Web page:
At one-, three- and six-month follow-up, the ejection fraction rates for the stem cell patients were significantly improved compared to the other patients. At one month, the stem cell patients improved to an average ejection fraction of 42.1 percent (37 to 48 percent range); the patients who did not receive stem cells saw an improvement to 36.4 percent on average (33 to 40 percent range). Three months after surgery, the stem cell patients continued to improve with an average ejection fraction of 45.5 percent (42 to 50 percent range) compared to a rate of 36.5 percent in the other patients (33 to 43 percent range). At six months, the average ejection fraction rates were 46.1 and 37.2 percent, respectively, with ranges of 44 to 50 percent in the stem cell patients and 33 to 44 percent in the bypass alone group.
None of the patients experienced serious side effects or complications and there were no abnormal heart rhythms associated with the stem cell injections.
To evaluate cellular changes, the researchers examined tissue samples obtained before and after surgery to look for the presence of a protein marker of gap junctions, which are important for communication between cells. The marker, Connexin 43, is typically reduced in patients with heart failure. Six months after surgery, there was a notable increase in the marker in the patients who received stem cells compared to the patients who did not receive the cell transplant.
"We don't know if this increase was due to the growth of new heart muscle cells resulting from the stem cell injections or whether the stem cells coaxed existing cells to come out of hibernation," explained Dr. Patel.
"What we do know is that stem cell transplantation led to significant improvement in cardiac function in these patients undergoing off-pump bypass surgery. But, further investigation is needed to replicate these results, quantify the optimal timing of injection and to look at the cellular effects of the therapy," he added.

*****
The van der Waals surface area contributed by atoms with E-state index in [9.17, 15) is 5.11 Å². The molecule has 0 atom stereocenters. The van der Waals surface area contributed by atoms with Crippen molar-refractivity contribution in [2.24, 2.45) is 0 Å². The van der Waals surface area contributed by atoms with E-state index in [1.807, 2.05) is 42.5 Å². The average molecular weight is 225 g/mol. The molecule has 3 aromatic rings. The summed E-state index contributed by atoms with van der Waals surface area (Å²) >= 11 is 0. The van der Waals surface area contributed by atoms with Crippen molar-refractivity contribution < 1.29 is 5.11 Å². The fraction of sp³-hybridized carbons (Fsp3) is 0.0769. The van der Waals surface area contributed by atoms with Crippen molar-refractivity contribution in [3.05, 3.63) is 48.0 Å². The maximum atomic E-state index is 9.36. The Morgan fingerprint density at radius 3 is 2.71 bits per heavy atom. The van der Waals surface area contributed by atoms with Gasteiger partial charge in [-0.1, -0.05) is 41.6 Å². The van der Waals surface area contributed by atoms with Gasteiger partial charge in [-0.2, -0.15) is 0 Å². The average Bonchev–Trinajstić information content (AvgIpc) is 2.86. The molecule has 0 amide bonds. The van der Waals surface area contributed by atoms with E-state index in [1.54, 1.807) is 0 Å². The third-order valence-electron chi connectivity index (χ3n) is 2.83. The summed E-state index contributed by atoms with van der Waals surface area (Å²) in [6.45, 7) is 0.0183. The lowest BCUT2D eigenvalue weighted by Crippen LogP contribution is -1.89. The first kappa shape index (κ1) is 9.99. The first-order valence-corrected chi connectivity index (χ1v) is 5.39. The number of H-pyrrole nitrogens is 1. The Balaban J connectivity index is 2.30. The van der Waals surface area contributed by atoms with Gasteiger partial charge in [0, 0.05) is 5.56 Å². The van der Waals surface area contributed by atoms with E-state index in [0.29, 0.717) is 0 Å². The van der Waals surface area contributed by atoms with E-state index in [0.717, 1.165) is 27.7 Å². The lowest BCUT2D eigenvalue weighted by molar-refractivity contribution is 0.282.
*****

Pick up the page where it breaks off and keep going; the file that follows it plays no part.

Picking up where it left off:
The 20 patients in the study underwent treatment at centers in South America. The researchers obtained the necessary institutional and government health agency approval to conduct the study and all patients provided informed consent. More than 40 patients have been enrolled in the multi-center trial. A separate study is underway for patients with inoperable congestive heart failure whereby stem cells are injected into the heart using a minimally invasive surgical technique. Two patients have undergone the procedure in Uruguay. The team also expects to perform the procedure soon in Palermo, Italy, at the Mediterranean Institute for Transplantation and Advanced Specialized Therapies, a program that is managed by the University of Pittsburgh Medical Center in partnership with the Sicilian government and the local health care community. In another study being planned to take place at the University of Pittsburgh, researchers will give stem cells to patients who are being implanted with heart assist devices. When a donor heart becomes available for transplantation, the native heart will be removed, allowing the rare opportunity to look at the heart in its entirety and to more closely examine the effects of the stem cells.
"These results encourage us to aggressively pursue cellular therapies as an option for congestive heart failure. It will revolutionize our approach, which is largely palliative, to one that is truly regenerative," said co-author Robert L. Kormos, M.D., professor of surgery at the University of Pittsburgh School of Medicine and medical director of the University of Pittsburgh's McGowan Institute for Regenerative Medicine.